This is very much the typical alt med/faith healing model, claim to perform miracles, fail since all of biology is against the treatment, something well known to the experts, and then, when failure inevitably rears its ugly head, accuse the patient of not trying hard enough for the miracle he or she has been promised to happen. It’s fraud plain and simple, and we have laws against it. The patients’ consent or willingness to attend JONAH sessions is irrelevant as far as most consumer protection laws are concerned and, in another strike against Gallagher’s defense, the issue is if the councilors at JONAH were selling a false bill of goods, because if they did, the courts should find for the SPLC’s clients. Of course JONAH claims that gay conversion therapy actually works because they can find instances of people switching their sexuality and can summon someone who considers himself ex-gay to testify that hey, this gay-no-more therapy thing is legit…
Doyle, who considers himself a former homosexual, is now married with children. He was a sensitive child, he said, and he had trouble bonding with his father. He was later abused by an older female cousin, and “that caused me have a disdain toward women…”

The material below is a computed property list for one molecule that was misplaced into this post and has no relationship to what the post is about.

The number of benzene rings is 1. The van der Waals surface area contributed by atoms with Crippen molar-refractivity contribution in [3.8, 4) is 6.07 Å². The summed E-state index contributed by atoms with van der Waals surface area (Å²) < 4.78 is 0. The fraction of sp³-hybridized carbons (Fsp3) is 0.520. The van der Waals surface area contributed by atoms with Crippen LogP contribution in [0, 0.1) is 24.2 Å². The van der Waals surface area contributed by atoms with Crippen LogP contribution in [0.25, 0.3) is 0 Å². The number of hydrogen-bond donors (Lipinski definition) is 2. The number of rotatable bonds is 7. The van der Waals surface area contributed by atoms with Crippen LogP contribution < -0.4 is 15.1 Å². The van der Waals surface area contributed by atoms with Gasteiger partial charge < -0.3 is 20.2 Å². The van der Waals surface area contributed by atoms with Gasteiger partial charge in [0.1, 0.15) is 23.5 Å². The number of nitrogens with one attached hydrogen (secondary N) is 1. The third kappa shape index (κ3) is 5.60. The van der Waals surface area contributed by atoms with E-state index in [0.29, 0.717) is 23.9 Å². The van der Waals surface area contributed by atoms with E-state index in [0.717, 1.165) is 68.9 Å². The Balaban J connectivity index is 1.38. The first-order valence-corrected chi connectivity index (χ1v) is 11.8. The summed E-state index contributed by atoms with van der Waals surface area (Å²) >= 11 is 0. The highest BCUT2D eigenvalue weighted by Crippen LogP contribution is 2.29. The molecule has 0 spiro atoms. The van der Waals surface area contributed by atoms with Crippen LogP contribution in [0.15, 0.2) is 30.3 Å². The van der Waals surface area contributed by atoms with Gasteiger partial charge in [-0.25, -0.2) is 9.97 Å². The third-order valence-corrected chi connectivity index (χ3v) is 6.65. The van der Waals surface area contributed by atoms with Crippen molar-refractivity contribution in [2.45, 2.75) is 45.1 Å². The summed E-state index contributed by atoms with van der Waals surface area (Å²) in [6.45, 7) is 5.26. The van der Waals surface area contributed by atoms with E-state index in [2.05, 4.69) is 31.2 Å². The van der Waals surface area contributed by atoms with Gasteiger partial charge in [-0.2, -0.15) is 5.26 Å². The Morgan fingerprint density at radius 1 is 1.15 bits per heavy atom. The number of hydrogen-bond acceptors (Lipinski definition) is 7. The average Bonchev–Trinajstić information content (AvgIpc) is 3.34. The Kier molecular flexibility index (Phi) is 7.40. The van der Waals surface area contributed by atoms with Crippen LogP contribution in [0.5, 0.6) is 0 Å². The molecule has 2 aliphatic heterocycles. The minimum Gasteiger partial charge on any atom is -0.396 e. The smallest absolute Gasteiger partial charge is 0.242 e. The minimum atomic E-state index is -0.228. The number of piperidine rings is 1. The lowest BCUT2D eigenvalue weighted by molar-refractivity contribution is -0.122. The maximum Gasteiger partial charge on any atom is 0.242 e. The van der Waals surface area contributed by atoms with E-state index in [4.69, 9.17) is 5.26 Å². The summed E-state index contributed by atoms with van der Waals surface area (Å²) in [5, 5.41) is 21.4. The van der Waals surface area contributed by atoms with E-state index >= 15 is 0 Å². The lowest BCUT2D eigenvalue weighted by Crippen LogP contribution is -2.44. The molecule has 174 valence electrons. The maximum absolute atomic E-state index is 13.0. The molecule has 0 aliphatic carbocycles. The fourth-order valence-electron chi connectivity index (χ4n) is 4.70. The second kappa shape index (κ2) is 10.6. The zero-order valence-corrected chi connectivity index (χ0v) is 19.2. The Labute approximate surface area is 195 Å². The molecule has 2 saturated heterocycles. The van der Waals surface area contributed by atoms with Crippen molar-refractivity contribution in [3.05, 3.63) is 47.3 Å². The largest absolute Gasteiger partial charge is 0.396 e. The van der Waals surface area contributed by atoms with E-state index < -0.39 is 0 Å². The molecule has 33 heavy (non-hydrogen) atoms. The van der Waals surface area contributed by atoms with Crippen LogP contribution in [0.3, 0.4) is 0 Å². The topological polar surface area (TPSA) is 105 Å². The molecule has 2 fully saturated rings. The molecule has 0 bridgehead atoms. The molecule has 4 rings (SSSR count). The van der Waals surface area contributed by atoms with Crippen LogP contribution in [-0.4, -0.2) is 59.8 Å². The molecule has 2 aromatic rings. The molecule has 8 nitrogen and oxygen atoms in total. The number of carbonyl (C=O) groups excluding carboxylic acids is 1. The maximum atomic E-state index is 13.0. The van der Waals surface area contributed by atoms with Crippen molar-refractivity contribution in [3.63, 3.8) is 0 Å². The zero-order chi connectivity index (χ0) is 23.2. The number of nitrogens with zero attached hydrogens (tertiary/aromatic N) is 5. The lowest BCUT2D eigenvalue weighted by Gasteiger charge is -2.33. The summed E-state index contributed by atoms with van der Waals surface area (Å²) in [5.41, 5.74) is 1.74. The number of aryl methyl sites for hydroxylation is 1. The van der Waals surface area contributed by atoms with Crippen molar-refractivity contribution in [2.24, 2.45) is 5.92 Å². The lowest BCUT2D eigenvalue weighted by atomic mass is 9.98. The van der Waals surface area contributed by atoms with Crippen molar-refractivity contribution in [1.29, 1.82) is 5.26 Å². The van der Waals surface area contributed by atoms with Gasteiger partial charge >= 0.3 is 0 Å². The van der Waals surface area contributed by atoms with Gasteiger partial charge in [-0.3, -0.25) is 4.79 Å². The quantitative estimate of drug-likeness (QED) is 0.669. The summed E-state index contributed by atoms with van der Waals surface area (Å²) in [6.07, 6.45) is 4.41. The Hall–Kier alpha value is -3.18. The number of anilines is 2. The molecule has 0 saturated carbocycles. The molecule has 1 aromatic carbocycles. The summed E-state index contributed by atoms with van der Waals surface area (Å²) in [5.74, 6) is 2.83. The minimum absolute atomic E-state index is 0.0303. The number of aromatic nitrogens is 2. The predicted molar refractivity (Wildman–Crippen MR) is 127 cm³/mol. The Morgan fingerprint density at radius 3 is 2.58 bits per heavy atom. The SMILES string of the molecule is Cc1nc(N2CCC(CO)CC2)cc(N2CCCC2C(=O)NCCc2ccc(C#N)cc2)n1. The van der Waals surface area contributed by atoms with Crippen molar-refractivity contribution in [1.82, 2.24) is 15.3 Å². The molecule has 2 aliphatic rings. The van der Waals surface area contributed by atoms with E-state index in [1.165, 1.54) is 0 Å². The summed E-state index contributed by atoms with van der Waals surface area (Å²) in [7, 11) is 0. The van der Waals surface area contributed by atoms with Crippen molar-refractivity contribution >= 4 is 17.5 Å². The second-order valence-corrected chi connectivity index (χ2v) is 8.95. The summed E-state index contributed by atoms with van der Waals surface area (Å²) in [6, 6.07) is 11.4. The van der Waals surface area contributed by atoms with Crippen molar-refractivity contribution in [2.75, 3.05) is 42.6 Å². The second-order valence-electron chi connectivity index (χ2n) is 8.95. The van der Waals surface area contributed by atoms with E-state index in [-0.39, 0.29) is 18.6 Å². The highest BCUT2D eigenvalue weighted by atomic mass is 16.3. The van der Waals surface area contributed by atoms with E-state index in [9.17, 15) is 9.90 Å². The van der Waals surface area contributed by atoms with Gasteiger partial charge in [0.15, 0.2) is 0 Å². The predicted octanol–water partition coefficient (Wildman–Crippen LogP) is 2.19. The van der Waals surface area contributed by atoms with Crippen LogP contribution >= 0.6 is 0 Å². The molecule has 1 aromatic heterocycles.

“When I resolved those issues in my early 20s, my same-sex attractions really went away,” he said. “I realized that for some people, this wasn’t simply just something that they had to accept, they could actually work through these issues if they wanted to and go on to live a heterosexual life. I don’t have disdain for the LGBT community, I chose a different path.”
For those of you wondering about the science part of all this, here it comes. Doyle’s abuse is of course highly regrettable, but to argue that it turned him gay until he dealt with the trauma does not fit in with the scientific literature on this exact topic. Victims of sexual abuse can exhibit a lot of contradictory behaviors. Some become asexual, afraid of having any urges or any contact in any way, shape, or form to prevent future abuse. Others can become hypersexual, initiating as many of their future sexual encounters as possible, and constantly looking for new chances for sex with either a committed partner or a stranger, staying in charge of their sex lives. The main goal for these seemingly paradoxical responses to the same kind of trauma is staying in control. Post-abuse asexuality and hypersexuality are really just two ways to accomplish that. In Doyle’s case, he may well have seen women as predators and wanted to stay away from them sexually not to get abused again, also as a form of maintaining control of his sex life.